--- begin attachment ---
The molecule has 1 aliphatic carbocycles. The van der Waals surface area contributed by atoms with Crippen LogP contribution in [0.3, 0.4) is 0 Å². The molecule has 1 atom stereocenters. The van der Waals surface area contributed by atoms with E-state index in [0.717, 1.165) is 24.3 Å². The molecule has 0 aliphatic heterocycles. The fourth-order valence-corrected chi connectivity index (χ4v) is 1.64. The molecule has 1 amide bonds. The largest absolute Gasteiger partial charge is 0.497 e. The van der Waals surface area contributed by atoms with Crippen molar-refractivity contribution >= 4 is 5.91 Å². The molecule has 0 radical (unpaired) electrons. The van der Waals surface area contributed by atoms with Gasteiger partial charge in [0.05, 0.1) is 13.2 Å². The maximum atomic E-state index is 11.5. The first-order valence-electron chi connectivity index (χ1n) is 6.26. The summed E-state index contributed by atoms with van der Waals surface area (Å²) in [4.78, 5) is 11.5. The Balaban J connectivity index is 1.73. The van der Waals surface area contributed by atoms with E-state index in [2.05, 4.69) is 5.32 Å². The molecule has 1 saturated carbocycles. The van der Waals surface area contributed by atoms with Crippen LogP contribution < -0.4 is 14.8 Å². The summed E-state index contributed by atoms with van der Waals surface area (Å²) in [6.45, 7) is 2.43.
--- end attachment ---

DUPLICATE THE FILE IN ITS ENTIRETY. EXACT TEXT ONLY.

The molecule has 1 aliphatic carbocycles. The van der Waals surface area contributed by atoms with Crippen LogP contribution in [0.3, 0.4) is 0 Å². The molecule has 1 atom stereocenters. The van der Waals surface area contributed by atoms with E-state index in [0.717, 1.165) is 24.3 Å². The molecule has 0 aliphatic heterocycles. The fourth-order valence-corrected chi connectivity index (χ4v) is 1.64. The molecule has 1 amide bonds. The largest absolute Gasteiger partial charge is 0.497 e. The van der Waals surface area contributed by atoms with Crippen molar-refractivity contribution >= 4 is 5.91 Å². The molecule has 0 radical (unpaired) electrons. The van der Waals surface area contributed by atoms with Gasteiger partial charge in [0.05, 0.1) is 13.2 Å². The maximum atomic E-state index is 11.5. The first-order valence-electron chi connectivity index (χ1n) is 6.26. The summed E-state index contributed by atoms with van der Waals surface area (Å²) in [4.78, 5) is 11.5. The Balaban J connectivity index is 1.73. The van der Waals surface area contributed by atoms with E-state index in [2.05, 4.69) is 5.32 Å². The molecule has 1 saturated carbocycles. The van der Waals surface area contributed by atoms with Crippen LogP contribution < -0.4 is 14.8 Å². The summed E-state index contributed by atoms with van der Waals surface area (Å²) in [6.45, 7) is 2.43.